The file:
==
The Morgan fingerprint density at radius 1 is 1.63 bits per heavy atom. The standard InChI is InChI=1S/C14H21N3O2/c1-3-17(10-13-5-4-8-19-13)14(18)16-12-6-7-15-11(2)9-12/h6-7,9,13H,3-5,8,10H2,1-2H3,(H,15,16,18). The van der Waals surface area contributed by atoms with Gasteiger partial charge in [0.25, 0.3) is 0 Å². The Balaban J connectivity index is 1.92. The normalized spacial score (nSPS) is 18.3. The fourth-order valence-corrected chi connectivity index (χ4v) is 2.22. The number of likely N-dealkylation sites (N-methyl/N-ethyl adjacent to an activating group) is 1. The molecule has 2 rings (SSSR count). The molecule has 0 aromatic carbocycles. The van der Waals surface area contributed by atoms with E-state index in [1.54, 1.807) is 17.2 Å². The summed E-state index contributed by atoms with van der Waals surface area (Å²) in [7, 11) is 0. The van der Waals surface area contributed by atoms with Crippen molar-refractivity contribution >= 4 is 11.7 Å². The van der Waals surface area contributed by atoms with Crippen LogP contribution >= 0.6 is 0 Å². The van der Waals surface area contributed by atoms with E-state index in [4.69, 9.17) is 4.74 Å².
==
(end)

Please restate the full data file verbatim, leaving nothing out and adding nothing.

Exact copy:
The Morgan fingerprint density at radius 1 is 1.63 bits per heavy atom. The standard InChI is InChI=1S/C14H21N3O2/c1-3-17(10-13-5-4-8-19-13)14(18)16-12-6-7-15-11(2)9-12/h6-7,9,13H,3-5,8,10H2,1-2H3,(H,15,16,18). The van der Waals surface area contributed by atoms with Gasteiger partial charge in [0.25, 0.3) is 0 Å². The Balaban J connectivity index is 1.92. The normalized spacial score (nSPS) is 18.3. The fourth-order valence-corrected chi connectivity index (χ4v) is 2.22. The number of likely N-dealkylation sites (N-methyl/N-ethyl adjacent to an activating group) is 1. The molecule has 2 rings (SSSR count). The molecule has 0 aromatic carbocycles. The van der Waals surface area contributed by atoms with E-state index in [1.54, 1.807) is 17.2 Å². The summed E-state index contributed by atoms with van der Waals surface area (Å²) in [7, 11) is 0. The van der Waals surface area contributed by atoms with Crippen molar-refractivity contribution >= 4 is 11.7 Å². The van der Waals surface area contributed by atoms with Crippen LogP contribution >= 0.6 is 0 Å². The van der Waals surface area contributed by atoms with E-state index in [4.69, 9.17) is 4.74 Å².